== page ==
I continue to be amazed at the emphasis everyone puts on the "latino voter." That is an oxymoron -- immigrants can't vote, and latino citizens tend to vote at lower rates than whites or African-Americans.

I also continue to be amazed at people who think the GOP is "xenophobic." The fact of the matter is that GOP is in the pocket of Big Business, and Big Business can't get enough cheap immigrant labor. In reality, AMERICANS are xenophobic. In poll after poll, a majority of Americans want less immigration. Even 55% of self-described "liberals" want less immigration.

If the GOP should be pandering to anyone, it should be to white males. The Democratic victory last week was mainly due to defection of white males. Whites still make up 70+ percent of the population. Compare this to 13 percent for Latinos. You could alienate 5% of latino voters in order to gain 1% more white voters and still be ahead of the game.

Posted by: Paul | November 14, 2006 2:07 PM | Report abuse

It seems hard to believe that The Rs would run Jeb, no editorial comments on his capability.

Too many Bushes already. It's already obvious that Old Man Bush has wupped Junior upside the head and put in his Baker team to try and fix Dubya's mess.

THat's why I don't count on a President Hillary. Too Many Clintons in one lifetime-what's left of it.

The Grand Ol' Party seems to be slowly collapsing. The only questyion is whether it will splinter before the 08 election, or pull together in another unholy alliance.

Posted by: Bob | November 14, 2006 1:57 PM | Report abuse

Undoubtedly the GOP thinks Martinez is a hat trick.... Hispanic, a Flordia Bushie, and $$$.

But, while they weren't looking someone moved the net.

A Cuban Hispanic doesn't have broad Hispanic appeal. Tokens aren't the same as policy.

The Bush connection, while Martinez MAY benefit Jeb, it will keep the party in lock-step with the now tarnished Bush family dynasty.

And $$$, well isn't that a GOP "101" anyway.

Seems they rushed the choice, now they can regret at leisure.

http://whathappenedtomycountry.blogspot.com

Posted by: Truth Hunter | November 14, 2006 1:35 PM | Report abuse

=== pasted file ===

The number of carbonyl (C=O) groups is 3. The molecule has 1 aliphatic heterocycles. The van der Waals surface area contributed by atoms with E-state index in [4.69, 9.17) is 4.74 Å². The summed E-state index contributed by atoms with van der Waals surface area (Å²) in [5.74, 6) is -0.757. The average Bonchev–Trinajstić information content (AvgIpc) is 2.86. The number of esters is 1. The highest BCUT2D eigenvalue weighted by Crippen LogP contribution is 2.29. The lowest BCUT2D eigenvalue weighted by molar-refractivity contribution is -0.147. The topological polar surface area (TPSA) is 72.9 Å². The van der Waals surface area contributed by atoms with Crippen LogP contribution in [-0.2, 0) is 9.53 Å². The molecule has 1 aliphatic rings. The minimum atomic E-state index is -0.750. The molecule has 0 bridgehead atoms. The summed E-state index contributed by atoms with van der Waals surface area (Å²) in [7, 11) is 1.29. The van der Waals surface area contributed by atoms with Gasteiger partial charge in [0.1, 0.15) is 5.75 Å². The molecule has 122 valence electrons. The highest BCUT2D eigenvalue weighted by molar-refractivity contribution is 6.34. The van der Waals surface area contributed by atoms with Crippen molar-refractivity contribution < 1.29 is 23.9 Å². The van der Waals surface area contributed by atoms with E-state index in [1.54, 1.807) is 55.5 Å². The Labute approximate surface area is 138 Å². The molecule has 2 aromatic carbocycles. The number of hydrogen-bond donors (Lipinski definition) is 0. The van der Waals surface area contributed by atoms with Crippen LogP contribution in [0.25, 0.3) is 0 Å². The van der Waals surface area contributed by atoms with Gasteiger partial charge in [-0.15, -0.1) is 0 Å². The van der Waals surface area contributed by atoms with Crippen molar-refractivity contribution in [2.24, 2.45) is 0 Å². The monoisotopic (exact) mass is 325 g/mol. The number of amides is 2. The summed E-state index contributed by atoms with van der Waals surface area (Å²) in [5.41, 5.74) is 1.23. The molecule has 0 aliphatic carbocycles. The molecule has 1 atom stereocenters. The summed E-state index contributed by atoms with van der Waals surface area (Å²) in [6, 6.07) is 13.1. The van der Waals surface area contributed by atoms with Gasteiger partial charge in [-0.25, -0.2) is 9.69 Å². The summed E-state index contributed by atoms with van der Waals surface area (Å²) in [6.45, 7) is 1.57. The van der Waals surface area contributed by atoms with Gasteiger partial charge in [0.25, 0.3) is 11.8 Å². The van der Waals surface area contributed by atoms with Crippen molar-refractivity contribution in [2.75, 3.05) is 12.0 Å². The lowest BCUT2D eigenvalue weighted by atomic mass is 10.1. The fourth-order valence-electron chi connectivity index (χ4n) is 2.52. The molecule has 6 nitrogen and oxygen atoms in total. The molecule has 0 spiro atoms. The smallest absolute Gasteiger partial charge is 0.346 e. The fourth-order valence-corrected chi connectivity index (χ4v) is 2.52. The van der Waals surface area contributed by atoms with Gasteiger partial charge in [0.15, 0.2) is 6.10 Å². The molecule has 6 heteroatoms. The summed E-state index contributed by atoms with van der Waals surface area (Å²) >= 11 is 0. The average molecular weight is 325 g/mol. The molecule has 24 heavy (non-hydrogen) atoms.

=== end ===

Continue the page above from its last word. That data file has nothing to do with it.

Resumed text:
Tragic:

'Baghdad - The Iraqi minister of higher education announced that teaching in Baghdad's universities will be halted in the wake of Tuesday's mass kidnapping of ministry employees.

"We have no other option than to halt the teaching of universities, at least in Baghdad, until we find out what happened," Abed Dhiab al-Ujaili told parliament.

"We are not ready to lose more professors."

Some 100 employees and visitors to the ministry of higher education were snatched by men in military uniforms in a brazen kidnapping in broad daylight.

The kidnappers were described as driving government vehicles.

The minister added that it was not a sectarian attack, as people had been rounded up regardless of their creed, ethnicity or rank in the ministry.

"This is not only a criminal act, this is a terrorist act meant to terrorise people," he said.

"They are targeting higher education to empty it."

Posted by: drindl | November 14, 2006 1:35 PM | Report abuse

I know. "he/she" in the last sentance in deference to Sen. Clinton or the other lady who could run....what's her name.....Brittany Spears!

Posted by: bob | November 14, 2006 1:28 PM | Report abuse

Let the attack ads begin!

Lots of interests know that their bulls are going to get gored (no pun intended) by two Democrat controlled houses.

They have to be shaking in their boots about retooling their contributions to the blue side of the aisle in the prosepects of a Democrat President in 2008.

The last election did not end business as ususal. It was the second to the last round.

The last round will be vicious to the point of desparation.

I feel for whoever the Democrats run unless he is wearing teflon underwear.

Posted by: Bob | November 14, 2006 1:26 PM | Report abuse

Jim,

I've got no problem with the GOP reaching out to minorities, but the effort is so obviously an exercise in pandering. They're not going to support ANY specific legislation that is favored by the majority of hispanics or blacks but opposed by mainstream Republicans. Until that changes, the GOP effort is just window dressing, "image" as you say. People look for substance now, modern technology allows for even the most disenfranchised voters to organize and rally around single issues. Witness the Hispanic demonstrations this summer. The GOP still thinks they can throw them a bone or appeal to "values", but what good is the "gay marriage" issue to someone who's just trying to keep their family fed, clothed and educated?

Posted by: BlueDog | November 14, 2006 1:18 PM | Report abuse

The reason the Republicans are making some outreach efforts to African Americans is that adding even a very small share of their vote will seriously hurt the Democrats. They thought they had an opportunity among socially conservative, religious African Americans. African-Americans have the highest percentage of regular churchgoers compared to other ethnic groups. Between gay marriage and faith based programs, they were looking to make inroads among African Americans. They did, in fact, succeed in gaining support from some high profile African American pastors. The other reason they made the outreach is to soften the GOP image with suburban moms. As for Hispanics, they are the fastest growing group in the country. As the population becomes more Hispanic, the Republicans cannot afford to cede them to the Democrats. Again, social issues are the key. There are a lot of socially conservative Hispanics. However, the xenophobia among the Republican base, especially in the West and South, makes it a tough sell.